Breast surgery done by Dr. Dinesh Jain are :

  • Incision and drainage of breast abscess
  • Excision of benign lumps in the breast: most common is Fiboradenoma

    Surgery for Cancer Breast
  • Breast conservation surgery
  • Simple Mastectomy
  • Radical Mastectomy

Since fibroadenoma are benign (harmless) tumors of breast that are of common convern in women / young girls, details are provided here.

Regarding other breast tumors Dr. Dinesh Jain can be contacted for further details.


Fibroadenoma :

Fibroadenomas are solid, noncancerous breast tumors that occur most often in adolescent girls and women under the age of 30.
It can be described as firm, smooth, rubbery or hard with a well-defined shape. Usually painless, a fibroadenoma might feel like a marble in the breast, moving easily under the skin when touched. Fibroadenomas vary in size, and they can get bigger or even shrink on their own.
Treatment may include a biopsy to evaluate the lump, or surgery to remove it.

Complications :

Most fibroadenomas don't affect an individual’s risk of breast cancer. However, the breast cancer risk might increase slightly if one has a complex fibroadenoma — which may contain abnormal cysts or dense, opaque tissue called calcifications. A pathologist makes the diagnosis of a complex fibroadenoma after reviewing the tissue from a biopsy of the lump.

What to expect from your doctor :

Your doctor is likely to ask you a number of questions, including:
  • When did you notice the lump? Has it gotten bigger since then?
  • Does the lump change in size around the time of your menstrual periods?
  • Have you or other family members had breast problems?
  • What date did your last menstrual period begin?
  • Is the lump tender or painful?
  • Have you had nipple discharge?
  • Has anyone in your family had breast cancer?
  • Have you ever had a mammogram? If so, when?
During the physical exam, the doctor will check both breasts for lumps and other problems. Depending on the age of the patient and the characteristics of the lump, the doctor may recommend one or more of the following tests:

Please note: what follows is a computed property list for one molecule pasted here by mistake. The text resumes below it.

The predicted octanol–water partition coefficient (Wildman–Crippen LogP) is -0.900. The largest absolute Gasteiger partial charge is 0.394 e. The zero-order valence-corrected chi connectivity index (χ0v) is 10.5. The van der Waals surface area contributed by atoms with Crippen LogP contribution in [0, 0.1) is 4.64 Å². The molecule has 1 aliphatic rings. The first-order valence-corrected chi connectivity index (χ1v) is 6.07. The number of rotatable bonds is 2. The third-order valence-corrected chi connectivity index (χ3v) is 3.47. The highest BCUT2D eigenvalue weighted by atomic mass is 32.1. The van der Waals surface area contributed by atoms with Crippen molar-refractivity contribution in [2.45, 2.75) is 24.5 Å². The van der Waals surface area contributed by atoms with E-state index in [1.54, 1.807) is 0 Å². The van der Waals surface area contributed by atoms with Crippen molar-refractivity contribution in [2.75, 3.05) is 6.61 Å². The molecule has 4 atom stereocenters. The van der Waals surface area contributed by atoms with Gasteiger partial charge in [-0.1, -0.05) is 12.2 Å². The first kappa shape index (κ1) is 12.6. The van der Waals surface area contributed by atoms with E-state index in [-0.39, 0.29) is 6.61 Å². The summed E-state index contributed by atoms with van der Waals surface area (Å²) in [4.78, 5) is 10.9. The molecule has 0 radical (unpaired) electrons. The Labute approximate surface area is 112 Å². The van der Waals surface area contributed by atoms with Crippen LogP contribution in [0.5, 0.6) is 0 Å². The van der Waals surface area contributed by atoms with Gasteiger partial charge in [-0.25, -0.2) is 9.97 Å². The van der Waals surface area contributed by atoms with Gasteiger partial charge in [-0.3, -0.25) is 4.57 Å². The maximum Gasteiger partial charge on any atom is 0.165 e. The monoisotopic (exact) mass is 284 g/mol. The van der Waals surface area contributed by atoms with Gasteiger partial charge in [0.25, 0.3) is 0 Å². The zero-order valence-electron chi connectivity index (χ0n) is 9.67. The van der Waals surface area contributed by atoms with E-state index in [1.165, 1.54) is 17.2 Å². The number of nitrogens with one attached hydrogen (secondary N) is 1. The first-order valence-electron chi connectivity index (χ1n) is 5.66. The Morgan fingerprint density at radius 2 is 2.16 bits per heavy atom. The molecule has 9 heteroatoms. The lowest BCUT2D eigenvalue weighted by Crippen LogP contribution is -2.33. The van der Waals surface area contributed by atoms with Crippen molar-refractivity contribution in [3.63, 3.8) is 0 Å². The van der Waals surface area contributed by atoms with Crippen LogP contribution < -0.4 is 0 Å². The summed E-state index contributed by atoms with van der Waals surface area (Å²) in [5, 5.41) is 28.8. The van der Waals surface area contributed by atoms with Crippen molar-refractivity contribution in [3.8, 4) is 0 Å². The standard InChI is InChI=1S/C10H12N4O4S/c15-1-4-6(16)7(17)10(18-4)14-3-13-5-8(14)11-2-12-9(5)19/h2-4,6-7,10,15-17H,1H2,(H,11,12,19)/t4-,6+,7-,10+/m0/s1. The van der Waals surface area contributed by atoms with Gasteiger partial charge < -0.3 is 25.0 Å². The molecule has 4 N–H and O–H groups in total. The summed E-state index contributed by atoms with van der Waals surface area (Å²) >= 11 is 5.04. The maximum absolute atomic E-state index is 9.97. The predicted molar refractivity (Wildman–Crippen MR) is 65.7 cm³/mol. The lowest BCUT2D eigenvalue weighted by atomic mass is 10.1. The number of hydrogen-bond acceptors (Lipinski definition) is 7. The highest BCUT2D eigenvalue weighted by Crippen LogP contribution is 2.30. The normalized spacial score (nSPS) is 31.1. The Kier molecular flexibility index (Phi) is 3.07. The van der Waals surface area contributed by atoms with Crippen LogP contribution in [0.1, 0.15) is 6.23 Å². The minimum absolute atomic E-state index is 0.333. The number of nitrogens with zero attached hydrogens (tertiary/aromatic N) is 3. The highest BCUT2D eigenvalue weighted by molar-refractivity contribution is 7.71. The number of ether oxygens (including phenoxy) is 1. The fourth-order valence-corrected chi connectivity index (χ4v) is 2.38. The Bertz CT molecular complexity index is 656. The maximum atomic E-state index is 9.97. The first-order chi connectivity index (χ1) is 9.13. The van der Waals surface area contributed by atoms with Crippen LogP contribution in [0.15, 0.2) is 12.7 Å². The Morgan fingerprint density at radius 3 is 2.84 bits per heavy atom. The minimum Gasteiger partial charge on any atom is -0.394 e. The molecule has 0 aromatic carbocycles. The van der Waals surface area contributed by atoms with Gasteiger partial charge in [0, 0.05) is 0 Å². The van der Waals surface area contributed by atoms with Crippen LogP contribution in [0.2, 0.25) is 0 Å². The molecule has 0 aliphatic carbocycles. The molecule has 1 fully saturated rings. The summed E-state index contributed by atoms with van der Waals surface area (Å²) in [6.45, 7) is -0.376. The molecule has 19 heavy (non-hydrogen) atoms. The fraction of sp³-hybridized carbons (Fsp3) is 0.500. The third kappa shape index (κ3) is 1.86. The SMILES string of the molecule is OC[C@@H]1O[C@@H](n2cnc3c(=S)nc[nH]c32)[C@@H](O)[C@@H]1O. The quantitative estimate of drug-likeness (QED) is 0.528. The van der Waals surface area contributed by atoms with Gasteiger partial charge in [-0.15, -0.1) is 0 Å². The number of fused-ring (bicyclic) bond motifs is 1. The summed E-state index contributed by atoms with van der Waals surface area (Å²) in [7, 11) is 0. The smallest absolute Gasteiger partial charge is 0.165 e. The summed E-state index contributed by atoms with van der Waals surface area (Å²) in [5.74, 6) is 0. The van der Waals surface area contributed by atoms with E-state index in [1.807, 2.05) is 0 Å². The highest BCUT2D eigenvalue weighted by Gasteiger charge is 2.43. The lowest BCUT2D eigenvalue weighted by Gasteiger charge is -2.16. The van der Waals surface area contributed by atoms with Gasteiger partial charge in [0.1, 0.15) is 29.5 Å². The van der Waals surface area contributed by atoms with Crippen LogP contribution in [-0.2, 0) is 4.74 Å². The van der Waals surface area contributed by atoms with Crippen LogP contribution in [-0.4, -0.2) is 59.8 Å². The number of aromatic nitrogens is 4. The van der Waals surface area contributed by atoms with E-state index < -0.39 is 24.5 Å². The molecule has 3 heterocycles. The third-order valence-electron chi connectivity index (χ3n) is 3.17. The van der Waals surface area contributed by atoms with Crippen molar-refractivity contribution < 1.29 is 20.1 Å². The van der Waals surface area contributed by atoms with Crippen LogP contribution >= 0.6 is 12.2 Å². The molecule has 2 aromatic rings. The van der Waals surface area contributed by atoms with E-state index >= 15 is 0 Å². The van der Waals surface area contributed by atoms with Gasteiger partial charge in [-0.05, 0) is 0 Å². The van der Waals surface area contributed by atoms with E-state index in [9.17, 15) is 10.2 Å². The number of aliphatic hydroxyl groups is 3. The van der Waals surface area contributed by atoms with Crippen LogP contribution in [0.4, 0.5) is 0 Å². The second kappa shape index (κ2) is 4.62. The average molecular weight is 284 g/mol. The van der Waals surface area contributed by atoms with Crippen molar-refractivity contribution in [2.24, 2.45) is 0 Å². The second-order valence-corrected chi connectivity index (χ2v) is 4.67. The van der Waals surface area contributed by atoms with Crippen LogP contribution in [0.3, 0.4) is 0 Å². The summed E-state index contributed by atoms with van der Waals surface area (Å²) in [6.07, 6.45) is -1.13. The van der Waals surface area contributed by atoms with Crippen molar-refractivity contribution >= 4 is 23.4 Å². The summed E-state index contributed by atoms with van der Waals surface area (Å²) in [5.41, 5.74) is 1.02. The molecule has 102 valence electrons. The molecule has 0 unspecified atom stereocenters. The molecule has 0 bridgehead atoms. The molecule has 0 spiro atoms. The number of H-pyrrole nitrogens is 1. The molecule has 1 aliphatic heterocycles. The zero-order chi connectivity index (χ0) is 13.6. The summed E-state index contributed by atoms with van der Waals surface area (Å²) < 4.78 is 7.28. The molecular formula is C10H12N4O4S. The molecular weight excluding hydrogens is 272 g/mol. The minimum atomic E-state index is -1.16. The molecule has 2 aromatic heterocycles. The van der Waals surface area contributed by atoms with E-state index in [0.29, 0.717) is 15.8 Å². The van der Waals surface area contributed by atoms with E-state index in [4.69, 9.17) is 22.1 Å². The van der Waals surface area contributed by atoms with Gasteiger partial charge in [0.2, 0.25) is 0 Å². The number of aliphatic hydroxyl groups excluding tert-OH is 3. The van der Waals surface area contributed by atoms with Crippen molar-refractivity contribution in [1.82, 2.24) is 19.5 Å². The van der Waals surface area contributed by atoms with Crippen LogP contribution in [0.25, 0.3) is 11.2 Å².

• Diagnostic mammography. Mammography uses X-rays to produce an image (mammogram) of suspicious areas in the breast tissue. A fibroadenoma usually appears on a mammogram as a breast mass with smooth, round edges, distinct from surrounding breast tissue.
  • Breast ultrasound. If patient is younger than age 30, the doctor may recommend breast ultrasound instead of a mammogram to evaluate a breast lump. Dense breast tissue in younger women makes mammograms difficult to interpret.
Breast ultrasound can help the doctor determine whether a breast lump is solid or filled with fluid. A solid mass is more likely a fibroadenoma, and a fluid-filled mass is more likely a cyst.
  • Fine-needle aspiration. Through a thin needle inserted into the breast, the doctor attempts to withdraw the contents of the breast lump. If fluid comes out, the lump is most likely a cyst.
  • Core needle biopsy. Based on the physical exam and breast imaging findings, the doctor may recommend a core needle biopsy. This test uses a larger needle than the one used in fine-needle aspiration to collect tissue samples from the lump, which go to a lab for analysis.

Treatments and drugs :

In many cases, fibroadenomas require no treatment. However, some women choose to have their fibroadenomas surgically removed for their peace of mind.

Surgery :

Procedures to remove a fibroadenoma include:
Lumpectomy or excisional biopsy. In this procedure, a surgeon removes fibroadenoma and sends it to a lab to check for cancer.
After a fibroadenoma is removed, it's possible that one or more new fibroadenomas may develop. New breast lumps need to be assessed with mammograms, ultrasound and possibly biopsy — to determine if the lump is a fibroadenoma or cancer.